How Dry We Are: The Jurga Report Special Focus

Beginning today, this blog will begin to shed light on the serious drought conditions affecting horses and humans all over the world. I have hinted at this in many posts, or mentioned drought conditions when they make headlines, but the individual small stories together make for a compelling tale. Sooner or later, drought conditions in some or all of the world will affect us all, and our horses.

Whether it is an aberrant weather pattern in Africa affecting the formation of hurricanes in the Atlantic, or lack of snowpack in the high Rockies affecting the price of hay and grain, or Australian horses reduced to eating shredded cardboard, it is time for us to start thinking globally…and helping people and horses in need.

Last year, I wrote in EQUUS about the drought in Africa activating anthrax spores in the soil, which lead to the deaths of many endangered zebras. That could happen in other parts of the world as well.

One of the few good things to say about drought is that it keeps the mosquito population down, and horseowners in the Southeast and Far West may have slightly less concern about mosquito-borne diseases this season. Small consolation!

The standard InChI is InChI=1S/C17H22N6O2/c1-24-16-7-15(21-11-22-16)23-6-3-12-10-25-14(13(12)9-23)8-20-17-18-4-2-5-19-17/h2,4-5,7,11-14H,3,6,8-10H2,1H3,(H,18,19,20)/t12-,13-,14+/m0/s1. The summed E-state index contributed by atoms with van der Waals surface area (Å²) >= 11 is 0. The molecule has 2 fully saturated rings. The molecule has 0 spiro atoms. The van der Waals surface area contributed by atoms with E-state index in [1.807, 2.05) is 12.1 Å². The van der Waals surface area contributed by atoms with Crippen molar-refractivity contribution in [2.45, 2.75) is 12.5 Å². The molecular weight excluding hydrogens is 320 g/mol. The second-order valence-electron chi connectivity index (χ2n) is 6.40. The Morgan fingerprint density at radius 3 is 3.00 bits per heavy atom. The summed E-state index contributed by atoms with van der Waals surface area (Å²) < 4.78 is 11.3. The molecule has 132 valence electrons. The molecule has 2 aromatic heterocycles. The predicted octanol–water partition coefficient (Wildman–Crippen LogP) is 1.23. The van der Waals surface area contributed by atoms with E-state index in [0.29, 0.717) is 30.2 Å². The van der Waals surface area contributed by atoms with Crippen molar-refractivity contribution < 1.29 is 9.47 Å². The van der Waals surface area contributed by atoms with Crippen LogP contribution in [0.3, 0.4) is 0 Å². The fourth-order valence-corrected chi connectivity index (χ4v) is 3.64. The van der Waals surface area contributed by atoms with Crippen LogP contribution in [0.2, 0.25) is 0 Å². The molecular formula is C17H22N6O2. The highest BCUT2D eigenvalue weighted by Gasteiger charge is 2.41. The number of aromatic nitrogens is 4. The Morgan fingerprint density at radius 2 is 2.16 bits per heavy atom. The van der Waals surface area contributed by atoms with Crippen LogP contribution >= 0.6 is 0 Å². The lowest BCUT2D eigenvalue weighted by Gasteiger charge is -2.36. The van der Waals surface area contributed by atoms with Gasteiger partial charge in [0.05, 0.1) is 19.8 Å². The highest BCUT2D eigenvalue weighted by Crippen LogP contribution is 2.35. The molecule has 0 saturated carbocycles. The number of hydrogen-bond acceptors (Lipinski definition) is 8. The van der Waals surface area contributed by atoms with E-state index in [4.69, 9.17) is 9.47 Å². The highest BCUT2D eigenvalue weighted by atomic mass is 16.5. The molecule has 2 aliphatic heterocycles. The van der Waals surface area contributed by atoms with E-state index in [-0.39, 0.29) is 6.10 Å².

We have another building crisis on the horizon, which is the potential for a shortage of grain and hay in the USA from the combined threats of drought, high fuel prices, and the transition of hay fields across the country to corn for use in ethanol production. The recent scare over suspect feed additives from China was no coincidence: as domestic grain crops diminish or skyrocket in price, our feed and supplement manufacturers will be more and more dependent on Asian sources. I will try to keep you linked to stories on those issues, as well.

Needless to say, if you live in an area directly affected by drought, or have thoughts on how drought affects horses, please email me or click on the comments link at the end of your post to add your thoughts.

I hope you will take these drought posts to heart and realize the interconnectedness of all things equine, all around the world. May your water buckets be full and your paddocks green.




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